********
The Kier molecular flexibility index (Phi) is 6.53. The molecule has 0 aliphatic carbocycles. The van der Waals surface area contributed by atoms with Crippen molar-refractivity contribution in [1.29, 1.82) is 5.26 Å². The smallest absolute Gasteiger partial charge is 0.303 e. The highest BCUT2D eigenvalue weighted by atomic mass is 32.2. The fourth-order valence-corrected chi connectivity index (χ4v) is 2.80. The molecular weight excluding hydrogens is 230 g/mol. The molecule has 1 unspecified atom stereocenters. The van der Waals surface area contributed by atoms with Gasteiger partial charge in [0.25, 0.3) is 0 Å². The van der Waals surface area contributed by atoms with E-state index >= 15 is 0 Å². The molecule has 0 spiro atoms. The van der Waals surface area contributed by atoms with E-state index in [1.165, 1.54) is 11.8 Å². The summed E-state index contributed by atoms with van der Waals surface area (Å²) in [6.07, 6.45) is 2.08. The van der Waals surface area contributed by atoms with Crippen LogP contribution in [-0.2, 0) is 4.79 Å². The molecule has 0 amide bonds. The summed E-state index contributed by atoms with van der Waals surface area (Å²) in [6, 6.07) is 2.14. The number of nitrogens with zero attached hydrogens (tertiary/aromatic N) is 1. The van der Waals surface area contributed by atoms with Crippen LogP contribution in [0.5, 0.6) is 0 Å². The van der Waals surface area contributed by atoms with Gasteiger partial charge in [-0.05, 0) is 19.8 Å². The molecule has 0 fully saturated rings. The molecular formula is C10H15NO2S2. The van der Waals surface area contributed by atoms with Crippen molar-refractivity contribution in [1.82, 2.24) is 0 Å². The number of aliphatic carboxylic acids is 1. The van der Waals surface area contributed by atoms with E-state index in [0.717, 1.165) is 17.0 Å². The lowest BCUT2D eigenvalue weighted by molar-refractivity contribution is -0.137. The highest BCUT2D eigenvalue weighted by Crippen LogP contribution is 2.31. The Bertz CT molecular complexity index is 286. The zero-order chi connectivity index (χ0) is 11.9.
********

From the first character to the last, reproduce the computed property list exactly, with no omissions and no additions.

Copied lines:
The Kier molecular flexibility index (Phi) is 6.53. The molecule has 0 aliphatic carbocycles. The van der Waals surface area contributed by atoms with Crippen molar-refractivity contribution in [1.29, 1.82) is 5.26 Å². The smallest absolute Gasteiger partial charge is 0.303 e. The highest BCUT2D eigenvalue weighted by atomic mass is 32.2. The fourth-order valence-corrected chi connectivity index (χ4v) is 2.80. The molecular weight excluding hydrogens is 230 g/mol. The molecule has 1 unspecified atom stereocenters. The van der Waals surface area contributed by atoms with Gasteiger partial charge in [0.25, 0.3) is 0 Å². The van der Waals surface area contributed by atoms with E-state index >= 15 is 0 Å². The molecule has 0 spiro atoms. The van der Waals surface area contributed by atoms with E-state index in [1.165, 1.54) is 11.8 Å². The summed E-state index contributed by atoms with van der Waals surface area (Å²) in [6.07, 6.45) is 2.08. The van der Waals surface area contributed by atoms with Crippen LogP contribution in [-0.2, 0) is 4.79 Å². The molecule has 0 amide bonds. The summed E-state index contributed by atoms with van der Waals surface area (Å²) in [6, 6.07) is 2.14. The number of nitrogens with zero attached hydrogens (tertiary/aromatic N) is 1. The van der Waals surface area contributed by atoms with Crippen LogP contribution in [0.5, 0.6) is 0 Å². The van der Waals surface area contributed by atoms with Gasteiger partial charge in [-0.05, 0) is 19.8 Å². The molecule has 0 fully saturated rings. The molecular formula is C10H15NO2S2. The van der Waals surface area contributed by atoms with Crippen molar-refractivity contribution in [1.82, 2.24) is 0 Å². The number of aliphatic carboxylic acids is 1. The van der Waals surface area contributed by atoms with E-state index in [0.717, 1.165) is 17.0 Å². The lowest BCUT2D eigenvalue weighted by molar-refractivity contribution is -0.137. The highest BCUT2D eigenvalue weighted by Crippen LogP contribution is 2.31. The Bertz CT molecular complexity index is 286. The zero-order chi connectivity index (χ0) is 11.9.